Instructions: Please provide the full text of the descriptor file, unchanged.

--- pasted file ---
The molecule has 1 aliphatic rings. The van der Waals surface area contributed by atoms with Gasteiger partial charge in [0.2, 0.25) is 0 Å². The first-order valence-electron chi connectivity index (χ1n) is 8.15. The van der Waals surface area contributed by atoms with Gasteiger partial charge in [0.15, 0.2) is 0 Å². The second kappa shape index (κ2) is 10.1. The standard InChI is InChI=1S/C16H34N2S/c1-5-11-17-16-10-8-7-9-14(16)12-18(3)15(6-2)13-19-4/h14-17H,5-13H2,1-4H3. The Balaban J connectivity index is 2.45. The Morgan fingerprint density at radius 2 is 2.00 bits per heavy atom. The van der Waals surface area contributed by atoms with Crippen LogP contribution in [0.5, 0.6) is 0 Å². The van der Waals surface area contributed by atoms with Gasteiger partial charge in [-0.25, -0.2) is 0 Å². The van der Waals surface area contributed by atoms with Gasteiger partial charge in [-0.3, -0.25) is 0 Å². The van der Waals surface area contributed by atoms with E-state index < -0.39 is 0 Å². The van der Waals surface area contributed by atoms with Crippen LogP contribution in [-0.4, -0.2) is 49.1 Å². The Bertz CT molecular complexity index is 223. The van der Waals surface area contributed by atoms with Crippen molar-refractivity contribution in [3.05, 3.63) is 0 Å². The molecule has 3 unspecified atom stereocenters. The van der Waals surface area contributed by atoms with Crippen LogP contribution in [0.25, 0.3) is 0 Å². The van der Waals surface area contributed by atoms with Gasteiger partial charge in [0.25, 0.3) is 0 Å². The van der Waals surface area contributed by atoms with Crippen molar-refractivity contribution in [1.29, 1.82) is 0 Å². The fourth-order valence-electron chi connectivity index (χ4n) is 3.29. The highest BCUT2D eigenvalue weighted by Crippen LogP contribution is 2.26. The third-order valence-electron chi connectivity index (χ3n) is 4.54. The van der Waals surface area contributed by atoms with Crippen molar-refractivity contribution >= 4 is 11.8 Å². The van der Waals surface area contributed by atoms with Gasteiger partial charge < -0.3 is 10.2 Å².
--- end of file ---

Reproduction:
The molecule has 1 aliphatic rings. The van der Waals surface area contributed by atoms with Gasteiger partial charge in [0.2, 0.25) is 0 Å². The first-order valence-electron chi connectivity index (χ1n) is 8.15. The van der Waals surface area contributed by atoms with Gasteiger partial charge in [0.15, 0.2) is 0 Å². The second kappa shape index (κ2) is 10.1. The standard InChI is InChI=1S/C16H34N2S/c1-5-11-17-16-10-8-7-9-14(16)12-18(3)15(6-2)13-19-4/h14-17H,5-13H2,1-4H3. The Balaban J connectivity index is 2.45. The Morgan fingerprint density at radius 2 is 2.00 bits per heavy atom. The van der Waals surface area contributed by atoms with Crippen LogP contribution in [0.5, 0.6) is 0 Å². The van der Waals surface area contributed by atoms with Gasteiger partial charge in [-0.25, -0.2) is 0 Å². The van der Waals surface area contributed by atoms with Gasteiger partial charge in [-0.3, -0.25) is 0 Å². The van der Waals surface area contributed by atoms with E-state index < -0.39 is 0 Å². The van der Waals surface area contributed by atoms with Crippen LogP contribution in [-0.4, -0.2) is 49.1 Å². The Bertz CT molecular complexity index is 223. The van der Waals surface area contributed by atoms with Crippen molar-refractivity contribution in [3.05, 3.63) is 0 Å². The molecule has 3 unspecified atom stereocenters. The van der Waals surface area contributed by atoms with Crippen LogP contribution in [0.25, 0.3) is 0 Å². The van der Waals surface area contributed by atoms with Gasteiger partial charge in [0.25, 0.3) is 0 Å². The van der Waals surface area contributed by atoms with Crippen molar-refractivity contribution in [1.29, 1.82) is 0 Å². The fourth-order valence-electron chi connectivity index (χ4n) is 3.29. The highest BCUT2D eigenvalue weighted by Crippen LogP contribution is 2.26. The third-order valence-electron chi connectivity index (χ3n) is 4.54. The van der Waals surface area contributed by atoms with Crippen molar-refractivity contribution >= 4 is 11.8 Å². The van der Waals surface area contributed by atoms with Gasteiger partial charge < -0.3 is 10.2 Å².